RFID tags used to teach English

Two students from Purdue University got a brilliant idea and are using the RFID technology to teach English to non-English-speaking children. Their Merlin's Magic Castle (MMC) software is currently compatible with several games including Trivia Game and the students plan to sell licenses to big game companies. Read more...

When you see the acronym RFID (radio frequency identification) in a paper, you immediately think about how Wal-Mart and other big retailers plan to replace bar codes. But two students from Purdue University got a brilliant idea and are using this technology to teach English to non-English-speaking children. Their Merlin's Magic Castle (MMC) software uses RFID tags technology that the students embedded in toys. For example, when a child holds a toy firetruck with an embedded tag, MMC computer screen displays "fire*ruck" and asks the child to supply the missing letter. The MMC software is currently compatible with several games including Trivia Game or Scavenger Hunt. And now the two students plan to sell licenses to big game companies. Read more...

For example, here is a picture of little kids touching a fire truck with a RFID tag and trying to find the correct answer (Credit: Purdue University).

Teaching English using RFID tags

Here is how -- and why -- MMC works according to "Learning with Merlin" (Purdue University Insights, Fall/winter 2005).

Merlin's Magic Castle runs on a computer and uses Radio Frequency Identification (RFID) technology that the students embedded in toys. When a toy is run over the computer's scanner, the program registers that RFID, and as Merlin says the toy's name, it also appears on the screen. "These multiple levels of stimulation (audio, video, and haptic [touch]) influence better comprehension and information retention," said project leader Alexei Czeskis, a junior double majoring in computer science and math, and minoring in Russian.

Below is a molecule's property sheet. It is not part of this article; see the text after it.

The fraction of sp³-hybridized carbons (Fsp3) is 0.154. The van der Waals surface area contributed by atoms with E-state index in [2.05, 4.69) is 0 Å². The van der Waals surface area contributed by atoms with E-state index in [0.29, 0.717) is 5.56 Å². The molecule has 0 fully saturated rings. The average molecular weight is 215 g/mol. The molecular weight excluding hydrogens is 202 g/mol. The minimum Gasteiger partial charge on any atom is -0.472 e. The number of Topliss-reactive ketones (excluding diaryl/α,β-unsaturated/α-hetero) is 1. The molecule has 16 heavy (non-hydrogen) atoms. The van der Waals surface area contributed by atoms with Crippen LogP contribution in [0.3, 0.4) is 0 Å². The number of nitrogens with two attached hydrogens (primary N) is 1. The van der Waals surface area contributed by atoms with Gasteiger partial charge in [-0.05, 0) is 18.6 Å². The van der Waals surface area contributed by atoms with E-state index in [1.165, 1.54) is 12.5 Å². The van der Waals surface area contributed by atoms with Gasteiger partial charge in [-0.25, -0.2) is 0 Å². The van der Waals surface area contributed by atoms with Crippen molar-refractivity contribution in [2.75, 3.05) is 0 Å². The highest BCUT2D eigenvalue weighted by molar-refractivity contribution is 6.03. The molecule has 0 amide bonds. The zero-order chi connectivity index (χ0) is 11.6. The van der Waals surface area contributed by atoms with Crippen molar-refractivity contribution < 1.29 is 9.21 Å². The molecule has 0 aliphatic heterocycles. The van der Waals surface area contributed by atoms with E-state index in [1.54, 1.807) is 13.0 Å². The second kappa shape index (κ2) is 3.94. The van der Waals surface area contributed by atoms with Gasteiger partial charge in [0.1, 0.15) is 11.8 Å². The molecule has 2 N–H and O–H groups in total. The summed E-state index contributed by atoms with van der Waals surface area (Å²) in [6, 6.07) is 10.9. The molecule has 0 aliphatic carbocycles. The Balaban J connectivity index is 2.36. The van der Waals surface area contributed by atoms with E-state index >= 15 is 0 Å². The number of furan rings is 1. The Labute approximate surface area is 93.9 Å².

Below is a picture of Amicia Elliott and Alexei Czeskis, the two students who developed Merlin's Magic Castle (Credit: Purdue University).

Amicia Elliott and Alexei Czeskis

As you can guess, MMC has not been widely covered yet. Anyway, here is a link to a presentation of MMC which gives some more details (PDF format, 5 pages, 41 KB).

Merlin’s Magical Castle (MMC) is designed to be a fun way to supplement classroom education. Whether in school or at home, children can find learning exciting with this tool. A friendly wizard greets the children at the start of the computer game and gives them various options of what they can do. There is an assortment of games a player can choose from, such as: Trivia Game, Scavenger Hunt, Fill in the Blanks, Category Quest, etc.
These games involve interaction between the toys of interest and the computer, which can identify the scanned toy and give the children feedback as they play. For example, in the Trivia game, Merlin gives the player a hint about the toy that he is looking for. If the player scans the correct toy, Merlin cheers, if the toy that was brought to Merlin was incorrect, he'll offer another hint. Category Quest, presents the player with a toy and asks them to find other toys that are similar. This game involves abstract thinking -- one has to be able to identify the similarity between a dog and a cat because both have four legs.
MMC comes equipped with computer software, a scanner, and electronic tags which are embedded into appropriate objects. In the current version of MMC, tags are implanted in toys. When this toy is brought near the antenna, the tag is scanned and its identification number is sent to the computer. The computer will then identify the toy.

Now the students plan to sell licenses to their software to established companies such as the Walt Disney Company or toy manufacturers like Mattel and Hasbro. Good luck to them!

Sources: Various web sites

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